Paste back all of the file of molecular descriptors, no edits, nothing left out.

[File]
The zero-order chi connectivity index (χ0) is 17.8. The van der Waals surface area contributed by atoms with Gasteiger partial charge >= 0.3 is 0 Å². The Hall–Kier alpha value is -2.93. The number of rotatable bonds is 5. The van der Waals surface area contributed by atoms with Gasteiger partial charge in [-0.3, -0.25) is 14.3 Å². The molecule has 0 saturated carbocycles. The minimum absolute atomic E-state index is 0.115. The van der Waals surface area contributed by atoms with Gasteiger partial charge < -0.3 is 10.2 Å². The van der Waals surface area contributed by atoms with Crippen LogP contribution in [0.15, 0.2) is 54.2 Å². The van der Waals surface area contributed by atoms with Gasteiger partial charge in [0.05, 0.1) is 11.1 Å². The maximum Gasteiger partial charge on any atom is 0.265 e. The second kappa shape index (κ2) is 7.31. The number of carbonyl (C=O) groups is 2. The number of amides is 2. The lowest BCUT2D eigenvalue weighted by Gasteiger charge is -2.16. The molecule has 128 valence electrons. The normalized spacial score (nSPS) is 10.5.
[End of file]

The zero-order chi connectivity index (χ0) is 17.8. The van der Waals surface area contributed by atoms with Gasteiger partial charge >= 0.3 is 0 Å². The Hall–Kier alpha value is -2.93. The number of rotatable bonds is 5. The van der Waals surface area contributed by atoms with Gasteiger partial charge in [-0.3, -0.25) is 14.3 Å². The molecule has 0 saturated carbocycles. The minimum absolute atomic E-state index is 0.115. The van der Waals surface area contributed by atoms with Gasteiger partial charge < -0.3 is 10.2 Å². The van der Waals surface area contributed by atoms with Crippen LogP contribution in [0.15, 0.2) is 54.2 Å². The van der Waals surface area contributed by atoms with Gasteiger partial charge in [0.05, 0.1) is 11.1 Å². The maximum Gasteiger partial charge on any atom is 0.265 e. The second kappa shape index (κ2) is 7.31. The number of carbonyl (C=O) groups is 2. The number of amides is 2. The lowest BCUT2D eigenvalue weighted by Gasteiger charge is -2.16. The molecule has 128 valence electrons. The normalized spacial score (nSPS) is 10.5.